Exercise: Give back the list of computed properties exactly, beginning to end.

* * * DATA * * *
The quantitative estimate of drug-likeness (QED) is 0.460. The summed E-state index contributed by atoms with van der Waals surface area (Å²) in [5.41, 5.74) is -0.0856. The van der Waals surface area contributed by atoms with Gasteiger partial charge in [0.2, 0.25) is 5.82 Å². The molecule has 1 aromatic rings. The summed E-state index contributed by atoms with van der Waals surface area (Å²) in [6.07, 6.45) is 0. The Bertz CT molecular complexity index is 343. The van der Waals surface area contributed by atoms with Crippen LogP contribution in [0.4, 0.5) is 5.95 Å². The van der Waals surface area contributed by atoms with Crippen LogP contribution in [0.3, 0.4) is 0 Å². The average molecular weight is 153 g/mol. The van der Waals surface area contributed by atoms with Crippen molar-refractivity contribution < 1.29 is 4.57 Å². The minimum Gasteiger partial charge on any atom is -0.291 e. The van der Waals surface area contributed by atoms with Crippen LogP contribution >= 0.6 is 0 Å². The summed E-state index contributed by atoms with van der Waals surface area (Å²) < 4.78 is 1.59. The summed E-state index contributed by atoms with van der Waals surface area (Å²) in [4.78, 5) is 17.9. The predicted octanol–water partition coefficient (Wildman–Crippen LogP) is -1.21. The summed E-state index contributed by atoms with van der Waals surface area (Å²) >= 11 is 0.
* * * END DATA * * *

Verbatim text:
The quantitative estimate of drug-likeness (QED) is 0.460. The summed E-state index contributed by atoms with van der Waals surface area (Å²) in [5.41, 5.74) is -0.0856. The van der Waals surface area contributed by atoms with Gasteiger partial charge in [0.2, 0.25) is 5.82 Å². The molecule has 1 aromatic rings. The summed E-state index contributed by atoms with van der Waals surface area (Å²) in [6.07, 6.45) is 0. The Bertz CT molecular complexity index is 343. The van der Waals surface area contributed by atoms with Crippen LogP contribution in [0.4, 0.5) is 5.95 Å². The van der Waals surface area contributed by atoms with Crippen LogP contribution in [0.3, 0.4) is 0 Å². The average molecular weight is 153 g/mol. The van der Waals surface area contributed by atoms with Crippen molar-refractivity contribution < 1.29 is 4.57 Å². The minimum Gasteiger partial charge on any atom is -0.291 e. The van der Waals surface area contributed by atoms with Crippen LogP contribution >= 0.6 is 0 Å². The summed E-state index contributed by atoms with van der Waals surface area (Å²) < 4.78 is 1.59. The summed E-state index contributed by atoms with van der Waals surface area (Å²) in [4.78, 5) is 17.9. The predicted octanol–water partition coefficient (Wildman–Crippen LogP) is -1.21. The summed E-state index contributed by atoms with van der Waals surface area (Å²) >= 11 is 0.